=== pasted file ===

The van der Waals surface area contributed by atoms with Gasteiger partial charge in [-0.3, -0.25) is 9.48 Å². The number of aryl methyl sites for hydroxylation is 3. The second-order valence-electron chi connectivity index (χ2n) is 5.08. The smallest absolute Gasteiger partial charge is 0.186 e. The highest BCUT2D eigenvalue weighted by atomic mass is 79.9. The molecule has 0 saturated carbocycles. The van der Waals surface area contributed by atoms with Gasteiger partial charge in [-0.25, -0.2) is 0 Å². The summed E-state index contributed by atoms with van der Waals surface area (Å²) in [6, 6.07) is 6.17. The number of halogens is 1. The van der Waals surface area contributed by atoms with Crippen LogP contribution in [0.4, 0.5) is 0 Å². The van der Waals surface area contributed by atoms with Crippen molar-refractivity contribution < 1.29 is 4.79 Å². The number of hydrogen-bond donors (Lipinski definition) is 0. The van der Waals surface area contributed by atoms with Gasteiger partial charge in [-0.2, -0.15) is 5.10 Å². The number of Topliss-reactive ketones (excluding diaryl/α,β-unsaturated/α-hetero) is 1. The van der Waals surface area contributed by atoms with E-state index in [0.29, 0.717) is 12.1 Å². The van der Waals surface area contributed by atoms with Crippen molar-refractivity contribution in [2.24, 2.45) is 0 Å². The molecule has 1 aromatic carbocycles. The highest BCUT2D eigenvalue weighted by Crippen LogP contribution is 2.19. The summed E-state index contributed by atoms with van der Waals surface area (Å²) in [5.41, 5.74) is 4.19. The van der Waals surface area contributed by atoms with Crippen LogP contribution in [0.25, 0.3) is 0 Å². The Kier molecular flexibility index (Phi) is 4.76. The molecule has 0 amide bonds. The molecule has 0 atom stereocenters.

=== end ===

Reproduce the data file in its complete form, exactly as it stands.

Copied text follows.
The van der Waals surface area contributed by atoms with Gasteiger partial charge in [-0.3, -0.25) is 9.48 Å². The number of aryl methyl sites for hydroxylation is 3. The second-order valence-electron chi connectivity index (χ2n) is 5.08. The smallest absolute Gasteiger partial charge is 0.186 e. The highest BCUT2D eigenvalue weighted by atomic mass is 79.9. The molecule has 0 saturated carbocycles. The van der Waals surface area contributed by atoms with Gasteiger partial charge in [-0.25, -0.2) is 0 Å². The summed E-state index contributed by atoms with van der Waals surface area (Å²) in [6, 6.07) is 6.17. The number of halogens is 1. The van der Waals surface area contributed by atoms with Crippen LogP contribution in [0.4, 0.5) is 0 Å². The van der Waals surface area contributed by atoms with Crippen molar-refractivity contribution < 1.29 is 4.79 Å². The number of hydrogen-bond donors (Lipinski definition) is 0. The van der Waals surface area contributed by atoms with Gasteiger partial charge in [-0.2, -0.15) is 5.10 Å². The number of Topliss-reactive ketones (excluding diaryl/α,β-unsaturated/α-hetero) is 1. The van der Waals surface area contributed by atoms with E-state index in [0.29, 0.717) is 12.1 Å². The van der Waals surface area contributed by atoms with Crippen molar-refractivity contribution in [2.24, 2.45) is 0 Å². The molecule has 1 aromatic carbocycles. The highest BCUT2D eigenvalue weighted by Crippen LogP contribution is 2.19. The summed E-state index contributed by atoms with van der Waals surface area (Å²) in [5.41, 5.74) is 4.19. The van der Waals surface area contributed by atoms with Crippen LogP contribution in [0.25, 0.3) is 0 Å². The Kier molecular flexibility index (Phi) is 4.76. The molecule has 0 amide bonds. The molecule has 0 atom stereocenters.